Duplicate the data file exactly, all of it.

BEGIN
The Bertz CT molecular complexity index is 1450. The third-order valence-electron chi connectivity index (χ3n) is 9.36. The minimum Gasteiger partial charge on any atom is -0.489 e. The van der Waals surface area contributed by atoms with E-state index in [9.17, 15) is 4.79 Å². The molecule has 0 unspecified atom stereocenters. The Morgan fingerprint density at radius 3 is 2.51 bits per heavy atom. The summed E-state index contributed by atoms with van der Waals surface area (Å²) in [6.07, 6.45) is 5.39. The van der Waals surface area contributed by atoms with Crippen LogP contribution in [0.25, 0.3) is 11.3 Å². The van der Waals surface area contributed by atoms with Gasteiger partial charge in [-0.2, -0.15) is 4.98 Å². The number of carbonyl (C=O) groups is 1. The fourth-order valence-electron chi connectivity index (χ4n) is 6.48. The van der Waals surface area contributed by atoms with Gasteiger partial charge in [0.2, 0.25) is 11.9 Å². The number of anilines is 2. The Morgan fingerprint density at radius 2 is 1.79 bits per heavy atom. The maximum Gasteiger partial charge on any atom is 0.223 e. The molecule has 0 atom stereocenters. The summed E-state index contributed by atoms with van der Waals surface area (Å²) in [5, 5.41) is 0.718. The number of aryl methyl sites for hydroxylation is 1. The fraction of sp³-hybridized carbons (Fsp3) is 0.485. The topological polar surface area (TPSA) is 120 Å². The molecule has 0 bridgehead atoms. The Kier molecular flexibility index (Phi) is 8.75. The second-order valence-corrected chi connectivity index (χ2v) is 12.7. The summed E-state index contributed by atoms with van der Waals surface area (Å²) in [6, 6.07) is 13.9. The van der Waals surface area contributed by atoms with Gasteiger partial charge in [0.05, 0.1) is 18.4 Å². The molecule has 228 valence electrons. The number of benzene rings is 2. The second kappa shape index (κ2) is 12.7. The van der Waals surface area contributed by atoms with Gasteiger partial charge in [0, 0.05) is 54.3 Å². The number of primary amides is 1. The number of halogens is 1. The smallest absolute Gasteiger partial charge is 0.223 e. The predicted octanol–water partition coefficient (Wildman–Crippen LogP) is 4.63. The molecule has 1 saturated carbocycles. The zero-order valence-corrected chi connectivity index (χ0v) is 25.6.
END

The Bertz CT molecular complexity index is 1450. The third-order valence-electron chi connectivity index (χ3n) is 9.36. The minimum Gasteiger partial charge on any atom is -0.489 e. The van der Waals surface area contributed by atoms with E-state index in [9.17, 15) is 4.79 Å². The molecule has 0 unspecified atom stereocenters. The Morgan fingerprint density at radius 3 is 2.51 bits per heavy atom. The summed E-state index contributed by atoms with van der Waals surface area (Å²) in [6.07, 6.45) is 5.39. The van der Waals surface area contributed by atoms with Crippen LogP contribution in [0.25, 0.3) is 11.3 Å². The van der Waals surface area contributed by atoms with Gasteiger partial charge in [-0.2, -0.15) is 4.98 Å². The number of carbonyl (C=O) groups is 1. The fourth-order valence-electron chi connectivity index (χ4n) is 6.48. The van der Waals surface area contributed by atoms with Gasteiger partial charge in [0.2, 0.25) is 11.9 Å². The number of anilines is 2. The Morgan fingerprint density at radius 2 is 1.79 bits per heavy atom. The maximum Gasteiger partial charge on any atom is 0.223 e. The molecule has 0 atom stereocenters. The summed E-state index contributed by atoms with van der Waals surface area (Å²) in [5, 5.41) is 0.718. The number of aryl methyl sites for hydroxylation is 1. The fraction of sp³-hybridized carbons (Fsp3) is 0.485. The topological polar surface area (TPSA) is 120 Å². The molecule has 0 bridgehead atoms. The Kier molecular flexibility index (Phi) is 8.75. The second-order valence-corrected chi connectivity index (χ2v) is 12.7. The summed E-state index contributed by atoms with van der Waals surface area (Å²) in [6, 6.07) is 13.9. The van der Waals surface area contributed by atoms with Gasteiger partial charge in [0.05, 0.1) is 18.4 Å². The molecule has 228 valence electrons. The number of benzene rings is 2. The second kappa shape index (κ2) is 12.7. The van der Waals surface area contributed by atoms with Gasteiger partial charge in [0, 0.05) is 54.3 Å². The number of primary amides is 1. The number of halogens is 1. The smallest absolute Gasteiger partial charge is 0.223 e. The predicted octanol–water partition coefficient (Wildman–Crippen LogP) is 4.63. The molecule has 1 saturated carbocycles. The zero-order valence-corrected chi connectivity index (χ0v) is 25.6.